The R&D team of the Faculty of Technology, Department of Electrical and Electronics Engineering, produced portable adult ventilator called 'SoloVent-MAXI T1000'.
The team produced the first sample of the portable adult ventilator called 'SoloVent-MAXI T1000'. Lecturer Fatih Serdar Sayın of the Faculty of Technology started designing the first domestic mechanical ventilator for newborns with the support he received from the Ministry of Science, Industry and Technology in 2015. With the practical experience gained during the development of the newborn ventilator, studies to meet the need for respiratory equipment that has arisen during the COVID-19 global epidemic process started. The first sample of the portable adult ventilator SoloVent-MAXI came out in approximately one month in the result of the workings of the team including academicians.
90 Percent National Product
Since the components required for the production of the device are difficult to obtain in the pandemic process, the critical components of the respirator are designed to be domestically produced, with approximately 90 percent locality rate.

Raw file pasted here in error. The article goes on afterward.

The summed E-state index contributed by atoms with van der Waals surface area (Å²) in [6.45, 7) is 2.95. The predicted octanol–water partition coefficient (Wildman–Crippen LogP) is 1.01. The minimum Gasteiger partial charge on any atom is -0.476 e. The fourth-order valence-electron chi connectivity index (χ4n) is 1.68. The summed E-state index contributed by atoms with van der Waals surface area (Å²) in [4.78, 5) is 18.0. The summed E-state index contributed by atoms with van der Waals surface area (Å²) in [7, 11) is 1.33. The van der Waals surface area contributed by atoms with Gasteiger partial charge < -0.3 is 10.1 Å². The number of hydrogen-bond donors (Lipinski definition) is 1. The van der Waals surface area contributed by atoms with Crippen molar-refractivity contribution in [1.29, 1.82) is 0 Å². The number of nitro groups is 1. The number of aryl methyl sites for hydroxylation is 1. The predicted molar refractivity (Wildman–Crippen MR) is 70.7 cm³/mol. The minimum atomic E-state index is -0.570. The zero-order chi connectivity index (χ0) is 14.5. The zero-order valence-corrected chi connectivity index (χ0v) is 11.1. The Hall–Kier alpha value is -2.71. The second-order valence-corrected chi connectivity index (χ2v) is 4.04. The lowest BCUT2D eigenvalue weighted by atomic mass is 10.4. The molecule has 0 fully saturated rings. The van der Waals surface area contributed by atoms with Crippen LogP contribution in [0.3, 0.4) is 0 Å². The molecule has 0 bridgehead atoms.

SoloVent-MAXI enables the use of basic and hybrid breathing modes needed in respiratory support processes applied to adult patients. It can also apply triggered simultaneous ventilation modes that increase patient-ventilator compliance. To prevent system failures that may affect the patients, the device contains safety components specified in national and international standards to which mechanical ventilators are subject. The device, which weighs about 4 kg, is designed to operate for up to eight hours without the need for an external power supply thanks to its internal battery. It can also work with the electricity of the ambulance vehicle or the city network. Thanks to its piston-driven structure, SoloVent-MAXI, which does not need an external pressurized medical gas line, can be used to support respiration in the emergency response areas likely to be established during the pandemic period, in the field hospital and even during the transport of patients in ambulances.
The R&D team consisting Electrical and Electronics, Computer-Control and Machine engineers and also a specialist respiratory physiotherapist continues negotiations with the Ministry of Health, Science, Industry and Technology Ministry and Turkish Health Institutions (TÜSEB), in order to receive support for serial production and to obtain their medical licenses.